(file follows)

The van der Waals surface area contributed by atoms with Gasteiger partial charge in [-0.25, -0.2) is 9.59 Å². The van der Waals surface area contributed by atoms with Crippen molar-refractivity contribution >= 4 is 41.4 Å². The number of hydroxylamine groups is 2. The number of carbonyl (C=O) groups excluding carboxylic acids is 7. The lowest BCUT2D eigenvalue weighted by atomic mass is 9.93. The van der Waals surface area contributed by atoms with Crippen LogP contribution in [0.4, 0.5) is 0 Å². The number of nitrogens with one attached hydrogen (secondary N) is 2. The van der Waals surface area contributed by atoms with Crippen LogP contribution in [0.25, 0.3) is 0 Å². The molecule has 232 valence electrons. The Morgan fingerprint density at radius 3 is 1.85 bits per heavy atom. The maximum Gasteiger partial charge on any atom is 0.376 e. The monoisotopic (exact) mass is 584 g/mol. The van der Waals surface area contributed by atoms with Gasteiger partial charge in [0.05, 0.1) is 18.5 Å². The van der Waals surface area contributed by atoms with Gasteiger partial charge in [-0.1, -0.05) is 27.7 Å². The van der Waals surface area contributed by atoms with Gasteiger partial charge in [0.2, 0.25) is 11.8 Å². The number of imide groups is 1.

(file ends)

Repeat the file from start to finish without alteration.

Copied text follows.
The van der Waals surface area contributed by atoms with Gasteiger partial charge in [-0.25, -0.2) is 9.59 Å². The van der Waals surface area contributed by atoms with Crippen molar-refractivity contribution >= 4 is 41.4 Å². The number of hydroxylamine groups is 2. The number of carbonyl (C=O) groups excluding carboxylic acids is 7. The lowest BCUT2D eigenvalue weighted by atomic mass is 9.93. The van der Waals surface area contributed by atoms with Crippen LogP contribution in [0.4, 0.5) is 0 Å². The number of nitrogens with one attached hydrogen (secondary N) is 2. The van der Waals surface area contributed by atoms with Crippen LogP contribution in [0.25, 0.3) is 0 Å². The molecule has 232 valence electrons. The Morgan fingerprint density at radius 3 is 1.85 bits per heavy atom. The maximum Gasteiger partial charge on any atom is 0.376 e. The monoisotopic (exact) mass is 584 g/mol. The van der Waals surface area contributed by atoms with Gasteiger partial charge in [0.05, 0.1) is 18.5 Å². The van der Waals surface area contributed by atoms with Gasteiger partial charge in [-0.1, -0.05) is 27.7 Å². The van der Waals surface area contributed by atoms with Gasteiger partial charge in [0.2, 0.25) is 11.8 Å². The number of imide groups is 1.